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The founder of Australia’s most popular design blog, Lucy Feagins, admits to a healthy scepticism towards trend forecasting, especially when it comes to interiors.

That said, there are few people better placed than The Design Files editor to talk about the styles and trends we can expect to see in 2017.

Here Lucy shares her thoughts on the year ahead.





There’s a resurgence of terrazzo tiles and surfaces in bathrooms, kitchens and flooring. The irregular confetti-style patterns in these tiles and surfaces lend a new playfulness to functional interiors.

Terrazzo Tiles. Photo: Mind The Gap
Terrazzo Tiles. Photo: Mind The Gap


’70s style

After years of mid-century appreciation, we’re finally seeing a renewed interest in the design trends and colour palette of the 1970s – think deep orange and nutmeg tones, dark timber, and decorative woven textiles.

A couple of small indie local designers prevalent in Melbourne are driving that trend.

One is Pop & Scott, a Northcote furniture design business run by Poppy Lane and Scott Gibson. Their showroom has a very ’70s feel and their home is consistent with that.

Another is Maryanne Moodie, who is a popular fibre artist. She has recently done a big stint in New York and has returned to Melbourne and is really driving a trend for woven ’70s style wall hangings.

For a long time the ’70s were considered really daggy. But, in any city, creative people find themselves pushing into new areas, new territory and new locations.

They include people like Pop and Scott, who find themselves leasing a ’70s house that a lot of people would never envisage looking amazing, and that becomes the zeitgeist.

Photo: Pop and Scott
Photo: Pop and Scott




Floral motifs

In Australia, we’re seeing an extended interest in loose, expressionist-style floral motifs when it comes to fine art. Paintings, for example, by Sydney artist Laura Jones and Melbourne artist Elizabeth Barnett, both of whom are inspired by floral subject matter.

Photo: Pop and Scott
Photo: Pop and Scott


Bird motifs

We love Sydney artist Leila Jeffreys’ incredibly detailed large-scale photographs of rare and exotic birds. We also love the paintings of Melbourne artist Dean Bowen, who creates almost cartoon-like painted portraits of birds.

Dean Bowens, Eclectus Parrott 2015. Oil on Linen Photo: Dean Bowens
Dean Bowens, Eclectus Parrott 2015. Oil on Linen Photo: Dean Bowens


Bold geometry

We love the abstract geometric works on paper by emerging Scottish-born Melbourne artist Bobby Clark and the clean lines in the work of another Melbourne artist, Stephen Baker.

Bobby Clark Artwork Photo: Pop and Scott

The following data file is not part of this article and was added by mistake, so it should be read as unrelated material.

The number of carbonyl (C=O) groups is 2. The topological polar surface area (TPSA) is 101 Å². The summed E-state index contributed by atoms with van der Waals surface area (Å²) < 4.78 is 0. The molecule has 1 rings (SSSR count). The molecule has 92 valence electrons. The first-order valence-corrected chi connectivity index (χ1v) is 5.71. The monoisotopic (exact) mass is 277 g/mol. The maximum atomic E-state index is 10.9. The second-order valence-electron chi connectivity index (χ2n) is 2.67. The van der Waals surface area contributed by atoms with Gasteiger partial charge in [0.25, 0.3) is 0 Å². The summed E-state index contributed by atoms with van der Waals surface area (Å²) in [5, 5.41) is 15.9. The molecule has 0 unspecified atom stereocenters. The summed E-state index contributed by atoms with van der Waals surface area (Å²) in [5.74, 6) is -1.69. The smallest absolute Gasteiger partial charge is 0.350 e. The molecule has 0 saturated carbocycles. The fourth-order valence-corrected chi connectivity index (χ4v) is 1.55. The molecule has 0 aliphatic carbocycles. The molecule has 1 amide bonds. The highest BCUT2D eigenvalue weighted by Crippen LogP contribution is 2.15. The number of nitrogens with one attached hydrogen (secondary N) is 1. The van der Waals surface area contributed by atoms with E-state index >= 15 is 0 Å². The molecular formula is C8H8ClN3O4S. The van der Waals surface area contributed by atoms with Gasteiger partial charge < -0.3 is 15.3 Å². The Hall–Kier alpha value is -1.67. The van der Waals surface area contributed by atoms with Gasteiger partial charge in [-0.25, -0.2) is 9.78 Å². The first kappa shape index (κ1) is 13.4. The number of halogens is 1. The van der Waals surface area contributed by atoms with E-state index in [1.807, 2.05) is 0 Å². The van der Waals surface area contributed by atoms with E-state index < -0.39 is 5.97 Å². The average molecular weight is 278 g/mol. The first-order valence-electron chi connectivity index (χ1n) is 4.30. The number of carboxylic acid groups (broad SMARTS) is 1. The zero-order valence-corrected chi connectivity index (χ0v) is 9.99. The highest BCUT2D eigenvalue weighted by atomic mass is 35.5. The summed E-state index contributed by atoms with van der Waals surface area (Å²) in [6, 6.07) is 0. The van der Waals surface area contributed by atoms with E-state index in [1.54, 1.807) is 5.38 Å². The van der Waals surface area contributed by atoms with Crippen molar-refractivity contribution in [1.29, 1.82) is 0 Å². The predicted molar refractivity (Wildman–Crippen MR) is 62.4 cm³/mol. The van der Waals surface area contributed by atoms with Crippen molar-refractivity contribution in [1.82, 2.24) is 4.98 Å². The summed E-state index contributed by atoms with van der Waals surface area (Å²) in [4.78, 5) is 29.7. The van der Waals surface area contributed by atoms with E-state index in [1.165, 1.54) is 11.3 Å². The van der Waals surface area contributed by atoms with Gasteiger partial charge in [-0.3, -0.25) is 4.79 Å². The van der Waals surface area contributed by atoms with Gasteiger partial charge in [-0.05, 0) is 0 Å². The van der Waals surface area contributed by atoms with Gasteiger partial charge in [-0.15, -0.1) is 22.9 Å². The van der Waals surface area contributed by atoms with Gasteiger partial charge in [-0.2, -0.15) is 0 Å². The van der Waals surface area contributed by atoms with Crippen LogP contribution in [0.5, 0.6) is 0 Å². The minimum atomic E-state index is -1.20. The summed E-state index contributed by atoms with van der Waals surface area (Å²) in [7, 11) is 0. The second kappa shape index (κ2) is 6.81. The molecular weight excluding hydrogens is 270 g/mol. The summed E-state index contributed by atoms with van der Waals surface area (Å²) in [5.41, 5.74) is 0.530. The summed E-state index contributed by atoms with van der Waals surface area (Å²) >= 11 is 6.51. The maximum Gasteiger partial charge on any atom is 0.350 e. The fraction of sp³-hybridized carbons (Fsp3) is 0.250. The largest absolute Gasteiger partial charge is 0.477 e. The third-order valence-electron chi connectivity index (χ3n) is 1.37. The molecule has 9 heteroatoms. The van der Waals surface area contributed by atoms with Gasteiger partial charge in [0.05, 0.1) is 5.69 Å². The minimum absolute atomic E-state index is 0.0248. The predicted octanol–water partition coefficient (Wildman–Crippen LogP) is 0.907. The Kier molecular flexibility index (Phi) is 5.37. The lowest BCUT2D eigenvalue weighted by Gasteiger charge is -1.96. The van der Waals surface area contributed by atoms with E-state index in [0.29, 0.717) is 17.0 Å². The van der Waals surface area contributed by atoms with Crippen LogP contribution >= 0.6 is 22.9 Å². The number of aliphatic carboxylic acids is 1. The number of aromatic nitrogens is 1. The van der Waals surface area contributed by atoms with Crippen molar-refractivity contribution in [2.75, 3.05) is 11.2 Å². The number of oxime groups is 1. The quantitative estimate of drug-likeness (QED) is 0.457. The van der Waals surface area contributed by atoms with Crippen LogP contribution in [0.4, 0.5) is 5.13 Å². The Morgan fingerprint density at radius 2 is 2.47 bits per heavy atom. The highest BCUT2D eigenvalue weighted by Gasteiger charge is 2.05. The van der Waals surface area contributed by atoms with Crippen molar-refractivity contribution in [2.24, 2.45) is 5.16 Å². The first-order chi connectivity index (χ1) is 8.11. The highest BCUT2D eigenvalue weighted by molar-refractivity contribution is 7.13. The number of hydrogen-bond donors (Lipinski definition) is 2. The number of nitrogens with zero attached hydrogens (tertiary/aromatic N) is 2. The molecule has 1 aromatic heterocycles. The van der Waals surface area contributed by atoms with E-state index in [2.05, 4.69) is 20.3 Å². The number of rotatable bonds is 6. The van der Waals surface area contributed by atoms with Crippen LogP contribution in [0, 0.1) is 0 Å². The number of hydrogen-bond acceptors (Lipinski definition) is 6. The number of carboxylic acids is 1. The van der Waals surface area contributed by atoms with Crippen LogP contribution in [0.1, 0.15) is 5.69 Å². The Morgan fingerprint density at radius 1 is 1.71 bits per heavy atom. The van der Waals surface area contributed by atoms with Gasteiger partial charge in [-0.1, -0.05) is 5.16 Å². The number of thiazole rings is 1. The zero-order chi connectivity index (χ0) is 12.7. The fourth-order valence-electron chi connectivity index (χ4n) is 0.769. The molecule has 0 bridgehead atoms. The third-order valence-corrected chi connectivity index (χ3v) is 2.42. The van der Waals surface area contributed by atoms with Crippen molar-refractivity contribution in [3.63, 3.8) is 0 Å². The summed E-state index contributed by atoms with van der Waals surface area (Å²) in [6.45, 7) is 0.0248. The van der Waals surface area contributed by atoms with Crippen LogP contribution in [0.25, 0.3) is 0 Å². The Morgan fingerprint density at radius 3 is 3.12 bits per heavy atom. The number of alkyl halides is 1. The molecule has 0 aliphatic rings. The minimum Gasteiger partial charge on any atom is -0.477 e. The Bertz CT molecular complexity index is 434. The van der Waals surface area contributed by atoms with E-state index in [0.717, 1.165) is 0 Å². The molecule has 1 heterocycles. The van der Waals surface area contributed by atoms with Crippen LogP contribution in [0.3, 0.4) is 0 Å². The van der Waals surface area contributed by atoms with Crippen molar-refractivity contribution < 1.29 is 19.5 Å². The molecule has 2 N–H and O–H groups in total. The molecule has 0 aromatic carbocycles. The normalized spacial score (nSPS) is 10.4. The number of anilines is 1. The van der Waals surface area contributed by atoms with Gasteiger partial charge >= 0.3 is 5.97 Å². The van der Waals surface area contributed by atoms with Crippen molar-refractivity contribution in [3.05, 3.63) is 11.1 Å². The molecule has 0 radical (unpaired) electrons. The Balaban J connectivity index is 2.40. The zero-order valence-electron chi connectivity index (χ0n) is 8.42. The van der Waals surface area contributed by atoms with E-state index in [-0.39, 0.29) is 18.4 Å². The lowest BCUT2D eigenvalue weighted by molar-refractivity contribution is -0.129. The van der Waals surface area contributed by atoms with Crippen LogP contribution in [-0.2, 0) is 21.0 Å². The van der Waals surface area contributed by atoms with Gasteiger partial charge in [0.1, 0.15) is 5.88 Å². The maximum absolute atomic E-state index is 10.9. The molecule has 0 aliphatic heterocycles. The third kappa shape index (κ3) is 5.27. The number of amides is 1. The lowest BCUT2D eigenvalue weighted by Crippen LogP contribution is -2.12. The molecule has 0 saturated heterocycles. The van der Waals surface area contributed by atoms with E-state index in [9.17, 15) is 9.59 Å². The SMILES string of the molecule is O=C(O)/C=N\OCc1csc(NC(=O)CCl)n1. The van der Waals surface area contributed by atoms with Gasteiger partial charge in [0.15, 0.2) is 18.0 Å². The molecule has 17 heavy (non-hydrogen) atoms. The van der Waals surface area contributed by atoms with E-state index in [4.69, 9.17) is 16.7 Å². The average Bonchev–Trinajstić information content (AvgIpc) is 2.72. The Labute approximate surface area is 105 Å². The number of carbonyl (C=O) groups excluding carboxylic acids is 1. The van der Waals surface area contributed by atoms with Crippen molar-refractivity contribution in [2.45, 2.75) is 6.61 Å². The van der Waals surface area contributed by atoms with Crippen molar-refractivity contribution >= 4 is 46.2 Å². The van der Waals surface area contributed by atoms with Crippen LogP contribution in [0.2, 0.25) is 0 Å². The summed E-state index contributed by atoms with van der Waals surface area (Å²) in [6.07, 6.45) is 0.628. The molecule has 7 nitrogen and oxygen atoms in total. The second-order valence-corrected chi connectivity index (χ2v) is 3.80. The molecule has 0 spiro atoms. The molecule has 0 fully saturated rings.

Bobby Clark ArtworkvPhoto: Pop and Scott



Pantone’s colour of the year for 2017 is Greenery – a fresh spring green. This bright hue is perhaps easiest to incorporate as an accent colour. We’re seeing it used in singular feature pieces such as a floor cushion, rug or side table, rather than as a whole room scheme.

In residential interiors, we’re also seeing a lot of soft, chalky pinks and blush tones. Pantone’s colour of the year in 2016 was Rose Quartz and we are still loving this palette.

In residential interiors, we’re also seeing a lot of soft, chalky pinks and blush tones. Pantone’s colour of the year in 2016 was Rose QuartzThis is a surprisingly versatile base, and a great substitute for white walls. Subtle pinks work well with natural timber, and with grey stone or marble surfaces.

Photo: RAW Sunshine Coast
Photo: RAW Sunshine Coast





Bringing the outside in with leafy motifs (in textiles and artwork) and indoor plants is still very on trend. It is a classic trend, but it is reimagined in different ways with less detailed botanical illustration and looser, painterly florals.

Botanical - Photo: Hand G Designs
Botanical – Photo: Hand G Designs


Memphis-inspired interiors

Memphis-inspired interiorsWe’re still seeing lots of interiors inspired by the primary colours and bold shapes of the Memphis movement of the 1980s. There are quite a few shop fitouts that are referencing those colours and shapes, and also product design and furniture that references that look.

Photo: Dennis Zanone
Photo: Dennis Zanone




Bleached blond timber

We’re predicting a return to darker timber hues and showing off timber’s natural grain.

Photo: iStock
Photo: iStock



Minimalism I’ve photographed about 300 homes of varying styles and I’ve yet to see an actual real home adhere strictly to minimalist principles. I think it is a fallacy. No one actually lives like that.